Eerie Emptiness in Zamalka

Salma comes home from the town of Zamalka every day feeling angry and gloomy.

The young woman was forced to leave with her family several months ago. These days, Salma visits the town together with some friends to assist with cleaning up the streets, and to help people get back on their feet – both those who never left and those who are just beginning to come back.

Zamalka is still without electricity and water. Salma has noticed foul smells around the town, and no one can say what is causing them. She still comes across human remains while cleaning the streets.

Some catastrophes go almost unnoticed. There are few places, websites for example, that mark the passing of those killed in Zamalka. There are not many people left to grieve for them, either.

For a few months last year, Zamalka was the scene of some of the attractive demonstrations in the eastern Ghouta area. They drew protesters from all over Damascus and surrounding countryside. Both Christmas and New Year were celebrated by activists from diverse faith groups. At Christmas, Santa Claus led the demonstrations.

All that seems very remote after what happened from late January onwards.

Government troops took control of Zamalka and sliced it into segments with checkpoints which they set up between neighbourhoods. Soldiers humiliated, arrested and even killed local residents. They took civilians hostage and demanded ransoms for their release.

“They were like a mob; like a cancer plaguing the streets,” one resident called Omar said.

The military took over the Zaino Wedding Hall, so that instead of ululating women parading in evening dresses, and men whispering about how beautiful the girls were, the screams of tortured detainees could be heard.

June 30 was a low point, when a car bomb exploded during a massively attended funeral and killed more than 100 people.

The resistance continued. Opposition fighters attacked a checkpoint in the town centre, and freed the people detained in the Zaino Wedding Hall.

Two days after that, security forces crossed the Zamalka Bridge to enter the town and rescue the soldiers manning the checkpoint, who were now under siege. Along the way, the troops looted and wrecked shops and houses.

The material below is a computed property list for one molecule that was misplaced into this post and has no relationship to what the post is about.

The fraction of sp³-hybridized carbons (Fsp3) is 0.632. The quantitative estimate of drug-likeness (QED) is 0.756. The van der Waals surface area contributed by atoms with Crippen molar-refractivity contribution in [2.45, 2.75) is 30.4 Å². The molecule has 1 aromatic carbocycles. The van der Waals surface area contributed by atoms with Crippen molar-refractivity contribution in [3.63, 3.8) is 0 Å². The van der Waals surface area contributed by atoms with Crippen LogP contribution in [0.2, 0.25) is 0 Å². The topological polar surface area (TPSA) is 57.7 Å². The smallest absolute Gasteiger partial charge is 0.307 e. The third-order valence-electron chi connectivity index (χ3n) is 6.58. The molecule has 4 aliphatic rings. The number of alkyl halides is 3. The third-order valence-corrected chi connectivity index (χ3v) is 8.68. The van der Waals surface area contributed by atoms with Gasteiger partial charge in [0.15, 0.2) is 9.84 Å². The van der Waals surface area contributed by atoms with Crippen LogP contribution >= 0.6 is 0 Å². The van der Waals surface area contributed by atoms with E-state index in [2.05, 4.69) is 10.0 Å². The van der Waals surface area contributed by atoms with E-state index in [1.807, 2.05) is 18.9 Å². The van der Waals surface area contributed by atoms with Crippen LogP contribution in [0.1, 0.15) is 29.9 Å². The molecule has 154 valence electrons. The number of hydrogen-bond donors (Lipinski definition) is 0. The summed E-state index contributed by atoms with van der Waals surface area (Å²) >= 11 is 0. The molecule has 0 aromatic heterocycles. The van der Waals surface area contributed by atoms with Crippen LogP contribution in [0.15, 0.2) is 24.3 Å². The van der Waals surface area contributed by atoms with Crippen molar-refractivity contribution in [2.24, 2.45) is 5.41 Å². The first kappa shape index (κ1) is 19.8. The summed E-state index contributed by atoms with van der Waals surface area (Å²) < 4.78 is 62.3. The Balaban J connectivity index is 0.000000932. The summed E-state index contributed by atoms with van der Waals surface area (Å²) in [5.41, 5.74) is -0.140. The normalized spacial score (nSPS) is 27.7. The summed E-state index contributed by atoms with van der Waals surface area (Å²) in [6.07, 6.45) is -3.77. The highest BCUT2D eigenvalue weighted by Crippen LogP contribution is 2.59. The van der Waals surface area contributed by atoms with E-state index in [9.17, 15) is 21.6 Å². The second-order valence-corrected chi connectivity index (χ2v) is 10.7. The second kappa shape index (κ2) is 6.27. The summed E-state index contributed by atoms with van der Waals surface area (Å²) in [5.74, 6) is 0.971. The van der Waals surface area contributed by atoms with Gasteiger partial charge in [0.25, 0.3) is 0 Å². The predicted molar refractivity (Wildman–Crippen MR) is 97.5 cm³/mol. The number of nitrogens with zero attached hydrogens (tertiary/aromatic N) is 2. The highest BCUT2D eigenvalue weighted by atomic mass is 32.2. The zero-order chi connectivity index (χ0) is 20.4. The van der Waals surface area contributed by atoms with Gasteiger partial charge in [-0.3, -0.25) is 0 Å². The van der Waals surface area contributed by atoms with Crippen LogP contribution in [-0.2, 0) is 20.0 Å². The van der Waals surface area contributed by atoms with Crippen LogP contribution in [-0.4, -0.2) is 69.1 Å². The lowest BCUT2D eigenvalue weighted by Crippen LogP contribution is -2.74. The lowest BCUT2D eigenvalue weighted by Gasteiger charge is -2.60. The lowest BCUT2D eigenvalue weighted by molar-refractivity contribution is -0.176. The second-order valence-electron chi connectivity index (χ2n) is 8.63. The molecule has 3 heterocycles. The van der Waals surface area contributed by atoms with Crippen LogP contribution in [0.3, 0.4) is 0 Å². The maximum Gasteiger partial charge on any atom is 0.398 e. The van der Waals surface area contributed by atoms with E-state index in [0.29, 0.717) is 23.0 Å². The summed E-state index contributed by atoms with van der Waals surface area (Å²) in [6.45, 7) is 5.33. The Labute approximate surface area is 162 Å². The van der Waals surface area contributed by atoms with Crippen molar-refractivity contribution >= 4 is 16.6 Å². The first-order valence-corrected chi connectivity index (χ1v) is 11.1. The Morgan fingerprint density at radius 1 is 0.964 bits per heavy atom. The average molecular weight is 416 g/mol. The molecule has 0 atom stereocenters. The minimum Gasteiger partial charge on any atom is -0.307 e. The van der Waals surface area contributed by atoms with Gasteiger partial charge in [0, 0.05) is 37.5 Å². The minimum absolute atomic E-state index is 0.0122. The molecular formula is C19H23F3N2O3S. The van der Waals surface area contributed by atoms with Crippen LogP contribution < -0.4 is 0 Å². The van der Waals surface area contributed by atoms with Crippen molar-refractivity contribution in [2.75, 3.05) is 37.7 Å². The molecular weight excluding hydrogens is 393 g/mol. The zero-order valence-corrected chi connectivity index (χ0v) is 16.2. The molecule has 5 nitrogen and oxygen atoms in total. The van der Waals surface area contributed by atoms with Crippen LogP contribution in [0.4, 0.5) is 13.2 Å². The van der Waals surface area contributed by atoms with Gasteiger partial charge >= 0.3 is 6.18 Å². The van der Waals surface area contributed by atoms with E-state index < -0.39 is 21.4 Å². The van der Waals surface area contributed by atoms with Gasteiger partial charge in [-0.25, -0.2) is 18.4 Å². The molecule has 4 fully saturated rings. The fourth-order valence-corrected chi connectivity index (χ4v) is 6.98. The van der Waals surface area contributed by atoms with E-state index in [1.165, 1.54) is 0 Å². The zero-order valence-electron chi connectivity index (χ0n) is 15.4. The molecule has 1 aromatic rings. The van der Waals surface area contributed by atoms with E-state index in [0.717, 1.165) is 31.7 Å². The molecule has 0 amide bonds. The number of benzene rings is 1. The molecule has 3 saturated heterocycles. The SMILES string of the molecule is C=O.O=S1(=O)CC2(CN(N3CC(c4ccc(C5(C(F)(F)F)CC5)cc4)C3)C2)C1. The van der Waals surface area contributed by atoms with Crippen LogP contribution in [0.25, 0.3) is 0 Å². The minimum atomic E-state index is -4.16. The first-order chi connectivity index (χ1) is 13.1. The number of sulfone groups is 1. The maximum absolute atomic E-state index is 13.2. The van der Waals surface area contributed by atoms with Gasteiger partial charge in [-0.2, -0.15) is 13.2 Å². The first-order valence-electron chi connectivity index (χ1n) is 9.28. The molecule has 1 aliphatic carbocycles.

A new checkpoint was set up at entrance to the town, while a military sniper targeted people from the minaret of Al-Adnan Mosque. Random shelling resumed, as did daily abuses and arrests.

The Free Syrian Army, FSA, decided to target checkpoints in the town again. As the operation got under way on the morning of July 30, cries of “Allahu Akbar” were heard from the mosques. The military retaliated with a round of shelling that left dozens of casualties.

“FSA vehicles kept going back and forth to pick up the bodies of martyrs,” Omar recalled. “We could hear the sound of shells as they were fired, and we’d then have only a few seconds to take cover before they landed. It was worse when a shell was fired from a closer location, because we would only hear it landing and the fragments flying, followed by the thump of our terrified hearts.

“Whenever there was a lull in the shelling, we’d whisper to each other, ‘It’s over, right?’ The moment we finished speaking, another artillery shell would land and prove us wrong. We had to queue up for the toilet again and again – we were so scared of being killed by a shell or slaughtered by shabbiha[regime militia].”

The regime forces targeted not just FSA positions, but the whole town – homes, infrastructure, markets and the civilian population. Houses were raided and people butchered in cold blood as a planned part of the military operation.

The devastation was beyond description. There were corpses scattered everywhere, and homes demolished after being looted.

The security forces manning the checkpoints had gone, but so had all signs of life.

“Zamalka was ‘freed’ from everything – the checkpoints but also its people. The regime’s army and the people were both defeated,” Omar said.

This state of affairs was not to last. Within a matter of weeks, government troops returned with reinforcements, and the town was occupied again.

Large numbers of young people are still missing after being rounded up and handcuffed on Zamalka’s main square. This was similar to what happened in the town of Al-Baida.

Since this reverse, there have been some voices accusing the FSA of being partly to blame for it. A Facebook posting by an activist from Zamalka questioned the value of destroying military checkpoints, given that as a result, the town was destroyed and its people forced to flee.

It has recently become common to blame FSA whenever a town is taken by government forces. The opposition force is accused of starting an unequal battle in a populated area without considering its limited ability to resist.

Others argue that there is no other option, that the revolution has been militarised, and that demonstrations are just as much a target for shelling as FSA forces are.

Can we really blame young men who are willing to sacrifice their lives to free their home territory, even though they realise how restricted their military capabilities are?

No one really knows what the right thing to do is, or what mistakes to avoid in the future.

One thing is for certain. Everyone, including the FSA’s critics, looks back with nostalgia on last year’s demonstrations in Zamalka. They are still waiting for this ghost town to be freed again, vibrant with the sense of liberty and love.